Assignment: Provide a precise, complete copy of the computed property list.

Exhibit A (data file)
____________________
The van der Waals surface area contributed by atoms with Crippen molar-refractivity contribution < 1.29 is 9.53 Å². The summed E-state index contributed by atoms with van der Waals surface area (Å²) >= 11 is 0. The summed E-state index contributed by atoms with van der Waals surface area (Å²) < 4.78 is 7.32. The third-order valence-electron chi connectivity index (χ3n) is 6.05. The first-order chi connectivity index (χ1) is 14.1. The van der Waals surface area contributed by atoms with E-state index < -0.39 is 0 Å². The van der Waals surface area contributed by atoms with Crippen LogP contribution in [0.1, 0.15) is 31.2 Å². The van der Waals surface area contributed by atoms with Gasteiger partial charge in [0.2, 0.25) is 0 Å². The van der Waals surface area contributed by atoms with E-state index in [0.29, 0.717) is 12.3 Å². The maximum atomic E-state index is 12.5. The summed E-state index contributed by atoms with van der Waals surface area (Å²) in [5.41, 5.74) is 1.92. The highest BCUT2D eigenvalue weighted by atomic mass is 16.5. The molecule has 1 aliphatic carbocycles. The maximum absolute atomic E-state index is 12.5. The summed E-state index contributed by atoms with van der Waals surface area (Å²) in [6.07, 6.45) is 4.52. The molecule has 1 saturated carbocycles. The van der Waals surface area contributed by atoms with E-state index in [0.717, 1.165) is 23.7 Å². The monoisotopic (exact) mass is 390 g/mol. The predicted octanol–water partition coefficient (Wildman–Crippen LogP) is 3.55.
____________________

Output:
The van der Waals surface area contributed by atoms with Crippen molar-refractivity contribution < 1.29 is 9.53 Å². The summed E-state index contributed by atoms with van der Waals surface area (Å²) >= 11 is 0. The summed E-state index contributed by atoms with van der Waals surface area (Å²) < 4.78 is 7.32. The third-order valence-electron chi connectivity index (χ3n) is 6.05. The first-order chi connectivity index (χ1) is 14.1. The van der Waals surface area contributed by atoms with E-state index < -0.39 is 0 Å². The van der Waals surface area contributed by atoms with Crippen LogP contribution in [0.1, 0.15) is 31.2 Å². The van der Waals surface area contributed by atoms with Gasteiger partial charge in [0.2, 0.25) is 0 Å². The van der Waals surface area contributed by atoms with E-state index in [0.29, 0.717) is 12.3 Å². The maximum atomic E-state index is 12.5. The summed E-state index contributed by atoms with van der Waals surface area (Å²) in [5.41, 5.74) is 1.92. The highest BCUT2D eigenvalue weighted by atomic mass is 16.5. The molecule has 1 aliphatic carbocycles. The maximum absolute atomic E-state index is 12.5. The summed E-state index contributed by atoms with van der Waals surface area (Å²) in [6.07, 6.45) is 4.52. The molecule has 1 saturated carbocycles. The van der Waals surface area contributed by atoms with E-state index in [0.717, 1.165) is 23.7 Å². The monoisotopic (exact) mass is 390 g/mol. The predicted octanol–water partition coefficient (Wildman–Crippen LogP) is 3.55.